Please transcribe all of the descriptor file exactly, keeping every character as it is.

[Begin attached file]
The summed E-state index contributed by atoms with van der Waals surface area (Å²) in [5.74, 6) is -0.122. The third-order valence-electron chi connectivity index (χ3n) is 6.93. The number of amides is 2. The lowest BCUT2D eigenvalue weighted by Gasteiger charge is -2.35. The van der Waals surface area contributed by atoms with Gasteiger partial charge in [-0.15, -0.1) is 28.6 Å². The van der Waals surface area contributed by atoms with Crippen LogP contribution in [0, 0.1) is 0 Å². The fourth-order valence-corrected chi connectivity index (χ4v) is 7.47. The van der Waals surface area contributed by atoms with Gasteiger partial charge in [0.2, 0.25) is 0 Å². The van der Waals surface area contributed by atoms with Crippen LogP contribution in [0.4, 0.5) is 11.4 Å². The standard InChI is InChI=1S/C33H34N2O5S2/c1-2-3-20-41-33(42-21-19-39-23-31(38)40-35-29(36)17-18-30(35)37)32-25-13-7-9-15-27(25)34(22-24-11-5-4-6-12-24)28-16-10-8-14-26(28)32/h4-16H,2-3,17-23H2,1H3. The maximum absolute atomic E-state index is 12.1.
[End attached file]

The summed E-state index contributed by atoms with van der Waals surface area (Å²) in [5.74, 6) is -0.122. The third-order valence-electron chi connectivity index (χ3n) is 6.93. The number of amides is 2. The lowest BCUT2D eigenvalue weighted by Gasteiger charge is -2.35. The van der Waals surface area contributed by atoms with Gasteiger partial charge in [-0.15, -0.1) is 28.6 Å². The van der Waals surface area contributed by atoms with Crippen LogP contribution in [0, 0.1) is 0 Å². The fourth-order valence-corrected chi connectivity index (χ4v) is 7.47. The van der Waals surface area contributed by atoms with Gasteiger partial charge in [0.2, 0.25) is 0 Å². The van der Waals surface area contributed by atoms with Crippen LogP contribution in [0.4, 0.5) is 11.4 Å². The standard InChI is InChI=1S/C33H34N2O5S2/c1-2-3-20-41-33(42-21-19-39-23-31(38)40-35-29(36)17-18-30(35)37)32-25-13-7-9-15-27(25)34(22-24-11-5-4-6-12-24)28-16-10-8-14-26(28)32/h4-16H,2-3,17-23H2,1H3. The maximum absolute atomic E-state index is 12.1.